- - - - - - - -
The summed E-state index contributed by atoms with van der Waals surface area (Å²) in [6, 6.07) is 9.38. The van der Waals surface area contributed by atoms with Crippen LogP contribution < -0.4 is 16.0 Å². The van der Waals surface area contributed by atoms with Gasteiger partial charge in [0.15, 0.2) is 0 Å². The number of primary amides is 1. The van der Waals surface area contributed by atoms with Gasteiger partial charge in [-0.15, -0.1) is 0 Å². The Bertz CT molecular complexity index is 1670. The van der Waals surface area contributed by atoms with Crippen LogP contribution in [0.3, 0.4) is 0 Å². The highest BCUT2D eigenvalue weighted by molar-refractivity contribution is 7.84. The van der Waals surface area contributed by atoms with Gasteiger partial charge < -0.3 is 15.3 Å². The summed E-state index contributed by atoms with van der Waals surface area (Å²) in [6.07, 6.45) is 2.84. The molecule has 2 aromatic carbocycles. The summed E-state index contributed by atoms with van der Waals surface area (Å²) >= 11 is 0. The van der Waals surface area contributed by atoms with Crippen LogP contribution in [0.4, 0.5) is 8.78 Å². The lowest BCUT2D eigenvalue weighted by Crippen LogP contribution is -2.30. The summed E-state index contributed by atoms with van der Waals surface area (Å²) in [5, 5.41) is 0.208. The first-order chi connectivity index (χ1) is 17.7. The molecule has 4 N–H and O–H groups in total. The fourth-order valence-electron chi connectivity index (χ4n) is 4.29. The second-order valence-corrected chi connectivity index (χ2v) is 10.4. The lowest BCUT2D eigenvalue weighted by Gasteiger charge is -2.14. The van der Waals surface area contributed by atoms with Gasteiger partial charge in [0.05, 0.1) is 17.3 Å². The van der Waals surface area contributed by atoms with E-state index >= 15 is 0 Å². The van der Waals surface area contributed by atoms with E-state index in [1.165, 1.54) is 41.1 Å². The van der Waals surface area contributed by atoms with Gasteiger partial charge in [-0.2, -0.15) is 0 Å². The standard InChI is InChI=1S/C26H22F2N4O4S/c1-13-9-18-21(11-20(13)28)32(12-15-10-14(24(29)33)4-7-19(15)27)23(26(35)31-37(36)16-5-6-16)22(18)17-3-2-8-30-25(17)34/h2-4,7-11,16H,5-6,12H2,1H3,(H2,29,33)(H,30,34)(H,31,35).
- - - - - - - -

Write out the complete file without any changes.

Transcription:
The summed E-state index contributed by atoms with van der Waals surface area (Å²) in [6, 6.07) is 9.38. The van der Waals surface area contributed by atoms with Crippen LogP contribution < -0.4 is 16.0 Å². The van der Waals surface area contributed by atoms with Gasteiger partial charge in [0.15, 0.2) is 0 Å². The number of primary amides is 1. The van der Waals surface area contributed by atoms with Gasteiger partial charge in [-0.15, -0.1) is 0 Å². The Bertz CT molecular complexity index is 1670. The van der Waals surface area contributed by atoms with Crippen LogP contribution in [0.3, 0.4) is 0 Å². The highest BCUT2D eigenvalue weighted by molar-refractivity contribution is 7.84. The van der Waals surface area contributed by atoms with Gasteiger partial charge < -0.3 is 15.3 Å². The summed E-state index contributed by atoms with van der Waals surface area (Å²) in [6.07, 6.45) is 2.84. The molecule has 2 aromatic carbocycles. The summed E-state index contributed by atoms with van der Waals surface area (Å²) >= 11 is 0. The van der Waals surface area contributed by atoms with Crippen LogP contribution in [0.4, 0.5) is 8.78 Å². The lowest BCUT2D eigenvalue weighted by Crippen LogP contribution is -2.30. The summed E-state index contributed by atoms with van der Waals surface area (Å²) in [5, 5.41) is 0.208. The first-order chi connectivity index (χ1) is 17.7. The molecule has 4 N–H and O–H groups in total. The fourth-order valence-electron chi connectivity index (χ4n) is 4.29. The second-order valence-corrected chi connectivity index (χ2v) is 10.4. The lowest BCUT2D eigenvalue weighted by Gasteiger charge is -2.14. The van der Waals surface area contributed by atoms with Gasteiger partial charge in [0.05, 0.1) is 17.3 Å². The van der Waals surface area contributed by atoms with E-state index >= 15 is 0 Å². The van der Waals surface area contributed by atoms with E-state index in [1.165, 1.54) is 41.1 Å². The van der Waals surface area contributed by atoms with Gasteiger partial charge in [-0.2, -0.15) is 0 Å². The standard InChI is InChI=1S/C26H22F2N4O4S/c1-13-9-18-21(11-20(13)28)32(12-15-10-14(24(29)33)4-7-19(15)27)23(26(35)31-37(36)16-5-6-16)22(18)17-3-2-8-30-25(17)34/h2-4,7-11,16H,5-6,12H2,1H3,(H2,29,33)(H,30,34)(H,31,35).